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Solving the Worry Puzzle

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Presentation on theme: "Solving the Worry Puzzle"— Presentation transcript:

1 Solving the Worry Puzzle
Norma Campbell, Mountain View School Dale Carey, Mapleshade School Trey Cushman, Meadow Brook School Betsy Sheehan, Meadow Brook School

2 Anxiety: What it is Biological Explanation: (image from )

3 Anxiety: What It Is Diagram from:

4 Anxiety: What it is #1 Mental Health concern in the U.S.
1 in 5 children have a diagnosable anxiety disorder Most frequent reason parents bring children to mental health providers. Untreated anxiety is the leading predictor of depression in teens and adults.

5 There is Hope! Worry and Anxiety can and should be addressed.
Our brains can learn new ways of operating and coping. We can retrain our Amygdala!!! Anxiety seeks comfort and certainty. The more that these are offered, the more that it grows. Instead, we will focus on skills to teach our children, and coaching skills for caretakers to help children learn to manage their anxious feelings and expand their living experience.

6 The “Attitudinal Shift”
“Don’t define your life through anxiety, confront it and figure it out.” – Lynn Lyons Worry does NOT define you. Talk to your worry-parents model how to. Common Language: We work together at a team.

7 Externalizing Anxiety and Worry
Talk to your worry Parents model how to: Good Modeling “My worry bug kept telling me I have to start working on my presentation” Bad Modeling “My Worry bug kept wondering if Grandma was going to survive during heart surgery” (Sharing an adult-only Worry)

8 Different Ways Kids Can Talk To Their Worries
Expect It Take Care of It Boss It Around

9 The Shift Kids Take Charge- They talk more, you talk less
-Switching Roles from explainer, fixer to coach and supporter

10 Coaching Your Child Without Reassuring Worry
-Remain Consistent and Calm -Acknowledge worry and how uncomfortable it feels -Be clear that you are no longer going to give worry what it wants or fall for its tricks -Remind your child to externalize worry and talk back to it

11 Content Process Content doesn’t matter much. Content changes Focuses on fixing specific problems Reassurance Preparing for specific details of situations Equips children with skills to address the process of worrying rather than the certain instances that worry creeps in.

12 Beware the Content Trap!
Event Reassurance Content Trap Externalize Every morning, child worries about vomiting at school “You won’t vomit at school today. You look fine to me. You’re not sick.” “If you feel sick, go to the nurse. It’s not a big deal to vomit. Why do you think you’re going to vomit every day?” “That sounds like worry talking. What would you say back?”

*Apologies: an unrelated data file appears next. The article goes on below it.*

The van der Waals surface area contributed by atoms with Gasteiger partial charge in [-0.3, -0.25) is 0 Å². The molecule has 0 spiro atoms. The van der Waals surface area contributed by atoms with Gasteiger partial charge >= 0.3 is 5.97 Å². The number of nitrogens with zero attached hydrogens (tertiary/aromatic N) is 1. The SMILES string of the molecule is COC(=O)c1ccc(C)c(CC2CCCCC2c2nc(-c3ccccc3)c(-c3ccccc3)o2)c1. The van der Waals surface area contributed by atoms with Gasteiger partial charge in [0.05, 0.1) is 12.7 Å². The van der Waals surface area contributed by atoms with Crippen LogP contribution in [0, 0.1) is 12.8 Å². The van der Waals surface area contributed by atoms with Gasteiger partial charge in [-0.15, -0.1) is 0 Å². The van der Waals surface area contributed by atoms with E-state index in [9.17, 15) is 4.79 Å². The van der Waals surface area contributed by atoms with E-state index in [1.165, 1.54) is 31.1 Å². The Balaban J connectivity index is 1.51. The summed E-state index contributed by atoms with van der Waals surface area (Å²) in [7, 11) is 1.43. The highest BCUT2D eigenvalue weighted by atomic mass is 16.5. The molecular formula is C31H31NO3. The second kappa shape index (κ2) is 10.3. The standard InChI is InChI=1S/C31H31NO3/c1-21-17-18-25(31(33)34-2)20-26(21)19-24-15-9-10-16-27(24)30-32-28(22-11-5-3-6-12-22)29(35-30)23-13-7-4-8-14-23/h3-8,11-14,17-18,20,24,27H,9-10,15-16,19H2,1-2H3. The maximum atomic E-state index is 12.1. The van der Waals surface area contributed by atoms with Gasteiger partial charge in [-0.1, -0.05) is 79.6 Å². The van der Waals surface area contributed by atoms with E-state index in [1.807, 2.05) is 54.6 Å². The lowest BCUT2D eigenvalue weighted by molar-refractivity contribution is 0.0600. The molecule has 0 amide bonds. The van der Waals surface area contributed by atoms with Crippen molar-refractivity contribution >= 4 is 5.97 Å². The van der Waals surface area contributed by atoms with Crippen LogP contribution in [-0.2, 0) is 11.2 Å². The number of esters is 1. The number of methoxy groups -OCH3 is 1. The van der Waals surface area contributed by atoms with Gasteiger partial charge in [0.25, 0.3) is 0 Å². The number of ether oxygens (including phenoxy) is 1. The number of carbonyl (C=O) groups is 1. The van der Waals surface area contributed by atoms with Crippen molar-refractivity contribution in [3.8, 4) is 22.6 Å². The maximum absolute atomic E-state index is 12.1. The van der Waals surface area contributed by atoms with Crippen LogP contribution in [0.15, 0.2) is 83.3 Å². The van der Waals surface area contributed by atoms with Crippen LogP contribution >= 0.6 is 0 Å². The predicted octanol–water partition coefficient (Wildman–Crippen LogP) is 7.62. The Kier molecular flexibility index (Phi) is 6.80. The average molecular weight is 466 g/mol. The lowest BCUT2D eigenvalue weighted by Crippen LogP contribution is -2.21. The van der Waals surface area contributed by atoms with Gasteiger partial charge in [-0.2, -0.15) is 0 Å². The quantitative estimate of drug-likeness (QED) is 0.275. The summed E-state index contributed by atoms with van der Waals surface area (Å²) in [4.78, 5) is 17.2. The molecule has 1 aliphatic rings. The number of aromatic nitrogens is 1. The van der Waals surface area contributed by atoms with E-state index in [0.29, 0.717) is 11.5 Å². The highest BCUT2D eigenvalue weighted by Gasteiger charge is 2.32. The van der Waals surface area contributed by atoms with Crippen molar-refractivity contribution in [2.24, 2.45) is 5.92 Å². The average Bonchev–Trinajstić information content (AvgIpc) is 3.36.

13 Parent Feedback “When he starts to verbalize wanting to avoid a fun activity, we try to remind him that we can't give "worry" the power to change our plans. We remind him about being in charge.” -Meadow Brook Parent

14 Push Back- Expect Resistance
-Ease in, with your child, come up with phrases you will use - acknowledge worry, model, fighting worry together Make a plan and follow it through, knowing that the hardest moments are the ones that are the most important to see it through,,

15 Plant the Seeds Take opportunities to talk to your child about times you see other people allowing worry to control them. Even more importantly, give examples of when others, including yourself, describe being scared, nervous or unsure yet still succeeding.

16 Strategies to Address Worry
The “Puzzle Pieces” – Lynn Lyons & Reid Wilson

17 Seven Puzzle Pieces Each piece teaches a skill to help parents and their kids shift their reactions to anxious thoughts, sensations and beliefs. From: Anxious Kids/Anxious Parents Lynn Lyons and Reid Wilson

Stop acting surprised by each new occurrence of worry Learn when to ignore those normal, expected worry thoughts and move on with life – and when to pay attention to them Inventory those repeated situations when worry always appears

19 Expect to Worry Parent Feedback: -A very helpful tip that I took from book "Anxious Kids, Anxious Parents", was to expect the worry. Don't be surprised when it happens, and also to remind (my child) of its predictable occurrences. We often remind (my child) how strong and brave he is, as well as how proud we are of him. I often tell him he's a "rock star":)!!! - Meadow Brook Parent

20 Expect to Worry Whenever: You're doing something new or different
You're unsure about plans You have a lot of "what if" questions You have to perform Something scary is happening